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An Insider Recounts


Kiran Doshi

A LIFE IN DIPLOMACY
By M. Rasgotra
Penguin Viking, New Delhi, 2016, pp. 387, Rs. 669.00

VOLUME XL NUMBER 9 September 2016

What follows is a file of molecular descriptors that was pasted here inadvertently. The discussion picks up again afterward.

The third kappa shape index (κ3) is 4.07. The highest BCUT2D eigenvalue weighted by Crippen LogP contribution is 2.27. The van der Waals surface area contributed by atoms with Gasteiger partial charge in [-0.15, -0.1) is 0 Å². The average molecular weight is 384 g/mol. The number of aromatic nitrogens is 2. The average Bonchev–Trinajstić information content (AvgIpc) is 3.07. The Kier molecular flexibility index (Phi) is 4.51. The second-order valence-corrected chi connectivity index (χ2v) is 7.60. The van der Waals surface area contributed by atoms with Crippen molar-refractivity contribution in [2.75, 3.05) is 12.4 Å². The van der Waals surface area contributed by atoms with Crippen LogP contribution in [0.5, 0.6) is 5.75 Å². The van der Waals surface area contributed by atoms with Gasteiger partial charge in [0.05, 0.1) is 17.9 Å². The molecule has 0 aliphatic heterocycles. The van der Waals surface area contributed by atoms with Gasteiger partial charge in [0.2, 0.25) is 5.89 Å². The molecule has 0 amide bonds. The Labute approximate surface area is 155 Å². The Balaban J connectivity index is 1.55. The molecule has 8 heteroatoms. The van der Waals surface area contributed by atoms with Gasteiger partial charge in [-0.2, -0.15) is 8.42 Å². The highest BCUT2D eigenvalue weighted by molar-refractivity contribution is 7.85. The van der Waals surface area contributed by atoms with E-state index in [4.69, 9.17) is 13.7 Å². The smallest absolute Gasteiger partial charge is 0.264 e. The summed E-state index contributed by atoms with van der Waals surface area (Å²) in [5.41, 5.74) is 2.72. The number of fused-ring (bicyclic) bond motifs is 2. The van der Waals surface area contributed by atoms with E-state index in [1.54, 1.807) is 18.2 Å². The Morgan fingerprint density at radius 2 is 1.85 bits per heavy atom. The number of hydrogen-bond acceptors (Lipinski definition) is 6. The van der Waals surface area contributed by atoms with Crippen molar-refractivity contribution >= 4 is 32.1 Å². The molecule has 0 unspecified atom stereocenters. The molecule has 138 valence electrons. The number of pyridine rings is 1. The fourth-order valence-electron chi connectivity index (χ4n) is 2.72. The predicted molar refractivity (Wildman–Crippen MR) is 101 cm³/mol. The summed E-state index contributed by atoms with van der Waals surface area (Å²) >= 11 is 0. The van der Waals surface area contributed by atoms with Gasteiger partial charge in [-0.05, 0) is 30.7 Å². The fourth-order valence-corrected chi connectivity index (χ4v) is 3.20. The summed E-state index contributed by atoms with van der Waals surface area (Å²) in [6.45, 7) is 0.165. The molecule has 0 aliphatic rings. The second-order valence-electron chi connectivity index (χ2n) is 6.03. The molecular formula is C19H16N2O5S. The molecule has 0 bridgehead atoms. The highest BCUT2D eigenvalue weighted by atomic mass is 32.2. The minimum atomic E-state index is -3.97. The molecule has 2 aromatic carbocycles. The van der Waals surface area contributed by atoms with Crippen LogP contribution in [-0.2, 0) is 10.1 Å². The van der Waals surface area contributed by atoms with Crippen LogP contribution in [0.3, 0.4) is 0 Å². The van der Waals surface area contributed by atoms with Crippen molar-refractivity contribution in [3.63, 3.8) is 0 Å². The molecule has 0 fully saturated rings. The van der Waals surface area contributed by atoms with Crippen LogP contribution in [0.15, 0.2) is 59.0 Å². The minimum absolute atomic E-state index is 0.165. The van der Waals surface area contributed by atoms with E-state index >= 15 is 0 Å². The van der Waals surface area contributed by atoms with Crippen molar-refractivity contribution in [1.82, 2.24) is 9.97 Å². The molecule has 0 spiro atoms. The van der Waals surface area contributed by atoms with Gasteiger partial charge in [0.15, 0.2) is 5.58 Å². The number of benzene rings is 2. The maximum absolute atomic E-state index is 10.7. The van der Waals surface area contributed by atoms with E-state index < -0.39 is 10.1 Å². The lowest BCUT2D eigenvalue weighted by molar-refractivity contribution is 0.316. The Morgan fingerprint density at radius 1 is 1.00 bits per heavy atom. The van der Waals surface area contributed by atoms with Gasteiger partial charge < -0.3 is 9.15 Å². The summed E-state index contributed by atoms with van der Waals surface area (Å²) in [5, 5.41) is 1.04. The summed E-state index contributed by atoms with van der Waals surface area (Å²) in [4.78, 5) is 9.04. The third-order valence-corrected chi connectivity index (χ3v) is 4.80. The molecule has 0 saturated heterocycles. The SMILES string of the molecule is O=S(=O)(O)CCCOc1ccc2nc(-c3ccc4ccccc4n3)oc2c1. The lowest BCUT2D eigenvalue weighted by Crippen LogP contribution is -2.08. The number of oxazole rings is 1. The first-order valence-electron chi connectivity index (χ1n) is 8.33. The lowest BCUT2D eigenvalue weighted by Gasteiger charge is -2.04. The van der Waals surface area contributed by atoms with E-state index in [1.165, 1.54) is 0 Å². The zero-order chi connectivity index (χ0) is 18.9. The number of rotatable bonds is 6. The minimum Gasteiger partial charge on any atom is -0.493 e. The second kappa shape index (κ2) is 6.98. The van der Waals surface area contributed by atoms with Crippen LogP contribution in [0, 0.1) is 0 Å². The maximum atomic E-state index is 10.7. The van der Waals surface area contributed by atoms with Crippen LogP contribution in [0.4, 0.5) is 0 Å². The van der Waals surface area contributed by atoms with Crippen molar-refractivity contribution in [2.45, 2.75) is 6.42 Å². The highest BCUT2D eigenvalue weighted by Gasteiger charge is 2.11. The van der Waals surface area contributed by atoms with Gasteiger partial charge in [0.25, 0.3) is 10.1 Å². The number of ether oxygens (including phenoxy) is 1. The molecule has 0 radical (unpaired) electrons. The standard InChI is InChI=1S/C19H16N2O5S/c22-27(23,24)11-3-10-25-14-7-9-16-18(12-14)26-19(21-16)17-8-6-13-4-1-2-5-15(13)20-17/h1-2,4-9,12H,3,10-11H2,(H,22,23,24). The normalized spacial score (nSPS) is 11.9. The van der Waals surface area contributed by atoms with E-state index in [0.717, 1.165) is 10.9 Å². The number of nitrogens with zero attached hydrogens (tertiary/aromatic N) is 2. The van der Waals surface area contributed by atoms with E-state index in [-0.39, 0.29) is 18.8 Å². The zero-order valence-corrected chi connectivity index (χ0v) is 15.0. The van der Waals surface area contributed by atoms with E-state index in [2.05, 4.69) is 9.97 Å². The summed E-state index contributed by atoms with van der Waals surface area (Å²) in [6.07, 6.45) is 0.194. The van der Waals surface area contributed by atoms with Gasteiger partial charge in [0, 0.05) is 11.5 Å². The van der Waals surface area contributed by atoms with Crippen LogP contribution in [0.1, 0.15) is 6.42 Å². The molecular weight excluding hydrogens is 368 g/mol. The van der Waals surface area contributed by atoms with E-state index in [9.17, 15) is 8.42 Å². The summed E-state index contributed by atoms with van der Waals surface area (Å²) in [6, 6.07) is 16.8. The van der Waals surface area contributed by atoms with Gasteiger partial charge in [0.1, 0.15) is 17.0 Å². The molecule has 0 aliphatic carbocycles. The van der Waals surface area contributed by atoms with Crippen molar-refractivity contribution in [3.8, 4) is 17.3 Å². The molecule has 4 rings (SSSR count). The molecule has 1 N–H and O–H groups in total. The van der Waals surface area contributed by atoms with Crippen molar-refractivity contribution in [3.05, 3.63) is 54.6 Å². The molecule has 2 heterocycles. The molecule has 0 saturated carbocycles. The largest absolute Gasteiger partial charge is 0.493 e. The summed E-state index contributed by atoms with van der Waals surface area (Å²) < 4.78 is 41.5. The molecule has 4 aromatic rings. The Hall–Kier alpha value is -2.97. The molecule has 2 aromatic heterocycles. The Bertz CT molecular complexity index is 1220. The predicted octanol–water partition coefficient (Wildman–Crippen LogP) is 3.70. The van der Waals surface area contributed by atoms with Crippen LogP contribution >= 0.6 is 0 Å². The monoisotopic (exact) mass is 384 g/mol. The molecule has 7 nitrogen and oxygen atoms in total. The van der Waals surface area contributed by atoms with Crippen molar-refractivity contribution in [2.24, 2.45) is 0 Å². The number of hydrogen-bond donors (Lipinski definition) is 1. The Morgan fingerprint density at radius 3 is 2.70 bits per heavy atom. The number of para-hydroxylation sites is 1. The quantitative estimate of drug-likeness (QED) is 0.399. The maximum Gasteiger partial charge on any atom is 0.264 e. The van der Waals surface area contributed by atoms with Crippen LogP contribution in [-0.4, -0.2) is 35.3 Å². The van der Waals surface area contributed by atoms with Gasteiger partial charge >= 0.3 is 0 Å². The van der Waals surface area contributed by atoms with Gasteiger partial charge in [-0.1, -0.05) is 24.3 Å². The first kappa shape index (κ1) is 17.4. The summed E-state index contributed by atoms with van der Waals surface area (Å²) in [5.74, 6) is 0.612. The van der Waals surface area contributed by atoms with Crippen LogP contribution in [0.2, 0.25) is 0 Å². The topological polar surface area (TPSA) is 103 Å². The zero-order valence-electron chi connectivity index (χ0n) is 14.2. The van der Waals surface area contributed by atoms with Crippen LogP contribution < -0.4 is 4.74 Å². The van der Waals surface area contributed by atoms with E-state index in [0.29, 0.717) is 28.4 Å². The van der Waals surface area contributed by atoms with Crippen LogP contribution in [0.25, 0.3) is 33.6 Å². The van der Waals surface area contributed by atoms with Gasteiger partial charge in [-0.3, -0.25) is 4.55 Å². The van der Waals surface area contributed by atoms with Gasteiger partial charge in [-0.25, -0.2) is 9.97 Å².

Maharajakrishna Rasgotra was a career diplomat who served India with great distinction for almost forty years (1949–1990), often working closely with Pandit Nehru, and later, Indira Gandhi. He was born in a humble (though aspirational) family and was, therefore, largely a self-made man. Any book written by him would be of interest. A Life in Diplomacy is specially so because it is the story of India and the world which the author saw— and tried to shape—in his long years in the world of diplomacy. (The book contains a few finely drawn vignettes from the author’s personal life—his early years, his poetry, his marriage, the tragic loss of a child, his spiritual awakening later in life . . . but, as is made clear by the author, the book is not an autobiography.) I first met the author in May 1969, when he came to Washington to take virtual charge of the Indian embassy there as its Deputy Chief of Mission with the rank of ambassador. (I was First Secretary in the embassy at the time.) Rumour had it that the Prime Minister, Indira Gandhi, had pulled him out in a hurry from Morocco and sent him to Washington because Richard Nixon, who detested India and hated Indira Gandhi, had become President of America. She expected trouble and needed someone good, who also knew America, to handle the trouble. (Rasgotra had worked in Indian missions in Washington as well as New York in his younger days.) Indira Gandhi turned out to be spectacularly right—on both counts. India and America almost came to blows over Bangladesh in 1971. That we did not, and India could wrap up the war without any real intervention by America, was in large measure due to Ambassador Rasgotra. He could not change Nixon’s hostility towards India, nor his advisor Kissinger’s Machia-vellian global designs, which too were hostile to India, but he could blunt them both—and blunt them devastatingly— by pitting them against America’s own public opinion, created mostly by him over months and years of hard work, making friends and influencing people in the US Congress, media and think tanks. It helped, of course, that he kept one of the best tables in town, aided by a wonderful wife (to whom the book is dedicated.) Generally, success in the world of diplomacy comes incrementally, often over years, and through the efforts of many people. ...


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